Democracy, Biafra and a sense of history by Reuben Abati


Here’s another interesting piece from former Presidential Spokesman, Reuben Abati.

It is sad that many Nigerians today talk glibly about the possibility of a coup or of military intervention in politics. They make it seem as if this democracy is something we can exchange for something else. We need to be reminded, as we celebrate democracy day 2017, how we got to this very moment, and how precious democracy is to us as a sovereign people.

From 1966 to 1999 (with the short break of civilian rule from 1979 – 1983) the military dominated the political landscape in Nigeria. It was eighteen years ago yesterday when our country returned to civilian rule.

The military practically overstayed their welcome. The first military coup in Nigeria was in January 1966, followed by the counter-coup of July 1966, and then the civil war of 1967-70 which turned Nigeria into a military theatre more or less as the Federal forces engaged the Biafran secessionists in a fratricidal war that resulted in the loss of more than a million lives, starvation and the tearing apart of the Nigerian fabric. The military would remain in charge of Nigeria and its affairs for more than 30 years in total, and it is worth remembering that virtually every successful coup was welcome by the people.

It was thought particularly in the 70s that the military had a role to play in many developing countries in Africa to ensure stability and national discipline. The civilians who took over from the colonialists in Nigeria and Ghana, to cite two close examples, proved worse than their predecessors, and hence the usual argument for military intervention was corruption, and the need to keep the country together, and check the excesses of the civilian rulers. Military rule was perhaps closer to what the people had known traditionally and also under the colonialists.

Kings or feudalists who did not tolerate any form of opposition, or free expression governed the traditional communities and likewise, the colonial masters were dictators. The military continued in that tradition. In-fighting among the emergent military elite and the competition for power eroded discipline, and resulted over the years in more coups.

To be fair, military intervention in Nigerian politics yielded some positive dividends, and created a leadership cadre, and indeed till date, the influence of the military in Nigerian politics, as seen in the transmutation of many military officers into professional politicians, remains a strong factor in the making and unmaking of Nigeria. But by 1990, with the global wave of democratization, glasnost and perestroika, the collapse of the Berlin wall, and the greater emphasis on human rights, and the rise of civil society, the Nigerian public began to subject the military to greater scrutiny than was hitherto the case.

After a fashion, every military government presented itself as a corrective regime, with the promise to hand over power in a short while to civilians. By 1986, the Babangida administration after a year in office had launched a political transition programme, beginning with the establishment of a 17-man Political Bureau. In 1989, the ban on political activities was lifted. The military junta would later ban these existing political parties and create its own parties, the Social Democratic Party and the National Republican Convention.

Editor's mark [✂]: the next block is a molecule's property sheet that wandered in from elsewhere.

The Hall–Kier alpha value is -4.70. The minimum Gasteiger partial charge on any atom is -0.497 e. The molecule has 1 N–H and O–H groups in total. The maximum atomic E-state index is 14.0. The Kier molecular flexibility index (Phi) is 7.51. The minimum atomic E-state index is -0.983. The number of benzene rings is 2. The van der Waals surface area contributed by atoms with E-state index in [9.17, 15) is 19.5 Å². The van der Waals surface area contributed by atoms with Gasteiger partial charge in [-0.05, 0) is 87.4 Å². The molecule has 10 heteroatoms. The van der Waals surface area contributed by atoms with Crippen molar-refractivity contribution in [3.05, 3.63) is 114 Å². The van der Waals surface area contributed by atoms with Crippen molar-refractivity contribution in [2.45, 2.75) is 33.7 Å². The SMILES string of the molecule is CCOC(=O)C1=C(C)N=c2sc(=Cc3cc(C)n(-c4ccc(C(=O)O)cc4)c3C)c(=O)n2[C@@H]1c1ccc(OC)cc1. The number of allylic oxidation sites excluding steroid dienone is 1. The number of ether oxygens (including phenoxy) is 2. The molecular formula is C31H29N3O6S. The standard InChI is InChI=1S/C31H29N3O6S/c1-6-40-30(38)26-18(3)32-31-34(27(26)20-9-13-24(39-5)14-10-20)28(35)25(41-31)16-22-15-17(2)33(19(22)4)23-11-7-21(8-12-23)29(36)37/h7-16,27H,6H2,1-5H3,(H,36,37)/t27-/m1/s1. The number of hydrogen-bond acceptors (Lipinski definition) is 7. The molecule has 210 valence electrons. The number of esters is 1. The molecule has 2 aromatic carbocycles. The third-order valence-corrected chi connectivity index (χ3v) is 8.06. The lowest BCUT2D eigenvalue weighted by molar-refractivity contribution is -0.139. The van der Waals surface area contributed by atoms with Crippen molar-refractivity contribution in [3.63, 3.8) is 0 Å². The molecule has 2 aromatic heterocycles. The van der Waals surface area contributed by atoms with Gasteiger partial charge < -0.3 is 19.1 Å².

This seemingly endless transition programme and increased civil society activism merely drew more attention to the military and its record in the public sphere. The people began to demand an inevitable return to civilian rule. They complained about the human rights abuses of the military, the apparent domination of power by the Northern elite, the marginalization of other groups in Nigeria, and the spread of injustice and inequities.

When a Presidential election was held on June 12, 1993, and the SDP candidate, Chief MKO Abiola won the election- an election that was adjudged to be free and fair, Nigerians felt that the hour of their liberation from military rule had come. But the Babangida administration refused to announce the final results and subsequently, it annulled the election. It was a disastrous moment for the Nigerian military and the administration. It also marked the beginning of a national crisis that dragged on for six years. The Nigerian people were inconsolable.

In the course of the crisis, General Ibrahim Babangida had to “step aside”, handing over power to an Interim national Government (ING), which was soon shoved aside by General Abacha. Between 1993 and 1999, Nigeria had three different leaders: Chief Ernest Shonekan, General Sani Abacha and General Abdusalami Abubakar.

The ensuing struggle for democracy was long and momentous. Progressive Nigerians and the civil society turned against the military. The South West declared that it had been robbed. MKO Abiola fought for his mandate. The international community ostracized the Abacha government. Nigeria became a pariah nation. The media was in the forefront of the struggle, and many journalists were jailed, hounded into exile, publishing houses were set ablaze. Anyone who criticized the soldiers was framed for one offence or the other and thrown behind bars.

The progressive forces insisted that the military must go. “Never Again”, the people chorused. There had been no other moment like that in contemporary Nigeria. The martyrs of that people’s revolution were the ones that died, including Chief MKO Abiola who died in Abacha’s detention camp, the many innocent persons who were shot by the military, and every one who suffered one major loss or the other. The heroes were the valiant men and women who stood up for democracy and justice and opposed military tyranny.

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